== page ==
Even Quality Media Properties Periodically Lower Standards In Quest For Content

Let me begin by saying I’m a fan of VentureBeat and what Matt Marshall has created since exiting the San Jose Mercury News. By hiring proven journalists, the property churns out a quality product.

While there are numerous ways to measure quality, the fact that the publication consistently ranks high on the Techmeme Leaderboard is one indicator.

VentrueBeat rankings on TechMeme

Perhaps more revealing, our clients want to be in VentureBeat.

But there’s no getting around that online media properties need to feed the beast; i.e., generate content which keeps the traffic humming.

In the spirit of efficiency, this means the periodic publishing of a story that’s essentially a news release rewrite.

You can see an example of this in the VentureBeat Tuesday story on a new line of Dell laptops.

Dell debuts new Inspiron laptop family for back-to-school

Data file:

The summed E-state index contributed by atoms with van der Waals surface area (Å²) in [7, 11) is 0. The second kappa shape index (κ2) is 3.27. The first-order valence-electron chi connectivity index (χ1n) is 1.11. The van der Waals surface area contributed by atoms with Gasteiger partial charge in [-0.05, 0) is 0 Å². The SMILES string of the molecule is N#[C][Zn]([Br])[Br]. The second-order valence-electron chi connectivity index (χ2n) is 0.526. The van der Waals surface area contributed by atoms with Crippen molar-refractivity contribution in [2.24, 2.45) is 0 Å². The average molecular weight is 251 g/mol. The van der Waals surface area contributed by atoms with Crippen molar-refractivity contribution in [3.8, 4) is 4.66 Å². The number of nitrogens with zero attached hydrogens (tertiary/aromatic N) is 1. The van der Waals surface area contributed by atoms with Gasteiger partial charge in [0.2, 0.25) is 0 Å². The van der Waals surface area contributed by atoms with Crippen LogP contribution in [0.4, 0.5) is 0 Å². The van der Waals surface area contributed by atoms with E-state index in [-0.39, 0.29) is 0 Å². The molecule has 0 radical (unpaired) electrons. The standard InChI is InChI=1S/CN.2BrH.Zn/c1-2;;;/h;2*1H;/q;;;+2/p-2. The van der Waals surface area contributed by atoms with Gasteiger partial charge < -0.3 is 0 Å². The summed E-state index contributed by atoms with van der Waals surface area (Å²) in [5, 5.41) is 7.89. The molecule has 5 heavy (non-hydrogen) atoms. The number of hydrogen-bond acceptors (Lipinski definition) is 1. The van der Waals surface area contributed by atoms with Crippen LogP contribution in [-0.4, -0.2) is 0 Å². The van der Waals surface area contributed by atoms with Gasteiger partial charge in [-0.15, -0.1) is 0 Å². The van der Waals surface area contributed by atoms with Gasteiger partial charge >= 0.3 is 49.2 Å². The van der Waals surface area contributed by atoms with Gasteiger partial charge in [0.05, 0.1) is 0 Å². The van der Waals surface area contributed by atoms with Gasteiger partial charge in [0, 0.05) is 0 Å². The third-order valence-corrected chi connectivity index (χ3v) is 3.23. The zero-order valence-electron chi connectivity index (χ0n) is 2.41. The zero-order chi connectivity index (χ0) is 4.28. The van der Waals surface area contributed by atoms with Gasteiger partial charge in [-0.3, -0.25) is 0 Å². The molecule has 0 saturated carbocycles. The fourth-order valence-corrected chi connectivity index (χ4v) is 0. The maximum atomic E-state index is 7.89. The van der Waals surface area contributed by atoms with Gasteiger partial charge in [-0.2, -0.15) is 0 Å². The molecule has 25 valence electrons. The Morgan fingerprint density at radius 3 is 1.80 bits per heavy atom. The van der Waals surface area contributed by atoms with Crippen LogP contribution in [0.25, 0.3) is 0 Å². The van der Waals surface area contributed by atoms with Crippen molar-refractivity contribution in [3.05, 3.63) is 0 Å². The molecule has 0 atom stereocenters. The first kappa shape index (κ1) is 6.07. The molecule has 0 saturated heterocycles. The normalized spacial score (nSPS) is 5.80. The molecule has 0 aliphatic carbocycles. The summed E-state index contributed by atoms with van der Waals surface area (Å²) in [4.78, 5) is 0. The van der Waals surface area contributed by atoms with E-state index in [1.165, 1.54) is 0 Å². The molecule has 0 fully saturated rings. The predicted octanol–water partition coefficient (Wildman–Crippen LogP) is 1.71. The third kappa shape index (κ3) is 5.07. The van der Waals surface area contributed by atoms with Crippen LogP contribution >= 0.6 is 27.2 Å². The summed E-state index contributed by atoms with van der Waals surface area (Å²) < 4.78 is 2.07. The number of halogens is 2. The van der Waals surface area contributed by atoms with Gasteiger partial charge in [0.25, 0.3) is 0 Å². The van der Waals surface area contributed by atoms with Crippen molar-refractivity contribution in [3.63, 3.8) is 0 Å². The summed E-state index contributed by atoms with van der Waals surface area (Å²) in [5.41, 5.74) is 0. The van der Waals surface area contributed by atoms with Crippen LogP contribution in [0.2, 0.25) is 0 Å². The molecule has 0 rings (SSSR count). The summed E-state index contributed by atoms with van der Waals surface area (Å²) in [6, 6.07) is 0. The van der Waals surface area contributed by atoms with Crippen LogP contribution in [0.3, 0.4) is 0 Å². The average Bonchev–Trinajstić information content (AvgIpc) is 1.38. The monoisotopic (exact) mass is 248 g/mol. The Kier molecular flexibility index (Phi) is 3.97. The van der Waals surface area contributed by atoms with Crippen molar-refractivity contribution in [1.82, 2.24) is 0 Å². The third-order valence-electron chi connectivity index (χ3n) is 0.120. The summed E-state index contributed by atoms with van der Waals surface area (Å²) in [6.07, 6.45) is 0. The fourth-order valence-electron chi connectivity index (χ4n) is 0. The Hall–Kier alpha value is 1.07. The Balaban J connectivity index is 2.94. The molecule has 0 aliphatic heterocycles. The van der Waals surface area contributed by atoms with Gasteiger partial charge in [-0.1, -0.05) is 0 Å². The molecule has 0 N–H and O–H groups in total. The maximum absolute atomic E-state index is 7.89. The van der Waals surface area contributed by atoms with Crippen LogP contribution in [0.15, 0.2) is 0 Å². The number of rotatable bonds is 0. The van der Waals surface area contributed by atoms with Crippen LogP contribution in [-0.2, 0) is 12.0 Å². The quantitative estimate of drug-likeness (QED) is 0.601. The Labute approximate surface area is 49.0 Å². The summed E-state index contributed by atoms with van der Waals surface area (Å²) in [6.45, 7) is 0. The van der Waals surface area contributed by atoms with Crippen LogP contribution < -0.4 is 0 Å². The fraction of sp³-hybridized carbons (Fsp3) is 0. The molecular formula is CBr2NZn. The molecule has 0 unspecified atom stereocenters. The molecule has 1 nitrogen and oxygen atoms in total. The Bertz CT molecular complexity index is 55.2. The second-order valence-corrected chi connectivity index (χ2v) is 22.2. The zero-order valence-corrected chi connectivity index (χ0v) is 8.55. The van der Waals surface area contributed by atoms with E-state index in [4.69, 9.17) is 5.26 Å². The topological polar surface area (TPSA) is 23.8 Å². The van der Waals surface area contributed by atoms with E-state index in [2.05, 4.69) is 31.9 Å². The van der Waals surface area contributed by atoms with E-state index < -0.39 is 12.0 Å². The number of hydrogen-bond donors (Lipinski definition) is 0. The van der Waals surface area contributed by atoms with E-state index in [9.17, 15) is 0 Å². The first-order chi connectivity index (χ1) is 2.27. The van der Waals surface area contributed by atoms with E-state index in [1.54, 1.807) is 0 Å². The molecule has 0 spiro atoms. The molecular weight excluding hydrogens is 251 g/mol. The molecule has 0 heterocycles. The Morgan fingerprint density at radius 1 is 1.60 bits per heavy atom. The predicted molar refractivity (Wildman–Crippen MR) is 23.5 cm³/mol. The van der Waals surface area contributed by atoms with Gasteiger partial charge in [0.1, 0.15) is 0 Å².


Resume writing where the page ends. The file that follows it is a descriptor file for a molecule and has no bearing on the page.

Now take a look at the highlighted content in the Dell news release.

Dell Unveils Ultimate Technology for Back-to-School with Redesigned Inspiron Laptop Family

Right.

A few chunks were pulled from the news release, the edges polished and presto, a story appears.

So why did VentureBeat bother?

I think the answer lies in the second sentence that the Dell laptops use Intel’s latest technology, the Ivy Bridge processor. The pressure to crank out copy on this given day just didn’t allow exploration of the angle.

Further reflecting a rush, there are a couple typos in the story (“remium” and “auido”).

I know this isn’t exactly a what’s-the-meaning-of-life insight.

I bring it up to make a simple point-

The quality of journalism ebbs and flows the same way the quality of communications ebbs and flows.

All of us are striving for the A quadrant.

Circumstances don’t always allow it.

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